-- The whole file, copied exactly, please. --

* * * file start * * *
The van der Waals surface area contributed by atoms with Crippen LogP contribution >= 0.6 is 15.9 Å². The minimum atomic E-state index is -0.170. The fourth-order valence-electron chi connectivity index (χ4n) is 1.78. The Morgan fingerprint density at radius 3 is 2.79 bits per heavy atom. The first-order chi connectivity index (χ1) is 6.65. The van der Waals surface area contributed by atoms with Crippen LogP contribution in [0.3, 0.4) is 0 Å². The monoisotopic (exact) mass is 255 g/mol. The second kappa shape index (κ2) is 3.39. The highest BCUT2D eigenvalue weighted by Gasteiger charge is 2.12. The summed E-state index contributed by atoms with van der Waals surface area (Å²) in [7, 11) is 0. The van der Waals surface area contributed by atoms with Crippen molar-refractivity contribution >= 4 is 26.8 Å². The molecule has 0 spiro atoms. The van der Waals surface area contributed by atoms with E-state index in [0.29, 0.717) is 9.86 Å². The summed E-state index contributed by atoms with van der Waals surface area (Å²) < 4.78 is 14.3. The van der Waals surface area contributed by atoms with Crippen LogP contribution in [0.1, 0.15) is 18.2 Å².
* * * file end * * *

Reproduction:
The van der Waals surface area contributed by atoms with Crippen LogP contribution >= 0.6 is 15.9 Å². The minimum atomic E-state index is -0.170. The fourth-order valence-electron chi connectivity index (χ4n) is 1.78. The Morgan fingerprint density at radius 3 is 2.79 bits per heavy atom. The first-order chi connectivity index (χ1) is 6.65. The van der Waals surface area contributed by atoms with Crippen LogP contribution in [0.3, 0.4) is 0 Å². The monoisotopic (exact) mass is 255 g/mol. The second kappa shape index (κ2) is 3.39. The highest BCUT2D eigenvalue weighted by Gasteiger charge is 2.12. The summed E-state index contributed by atoms with van der Waals surface area (Å²) in [7, 11) is 0. The van der Waals surface area contributed by atoms with Crippen molar-refractivity contribution >= 4 is 26.8 Å². The molecule has 0 spiro atoms. The van der Waals surface area contributed by atoms with E-state index in [0.29, 0.717) is 9.86 Å². The summed E-state index contributed by atoms with van der Waals surface area (Å²) < 4.78 is 14.3. The van der Waals surface area contributed by atoms with Crippen LogP contribution in [0.1, 0.15) is 18.2 Å².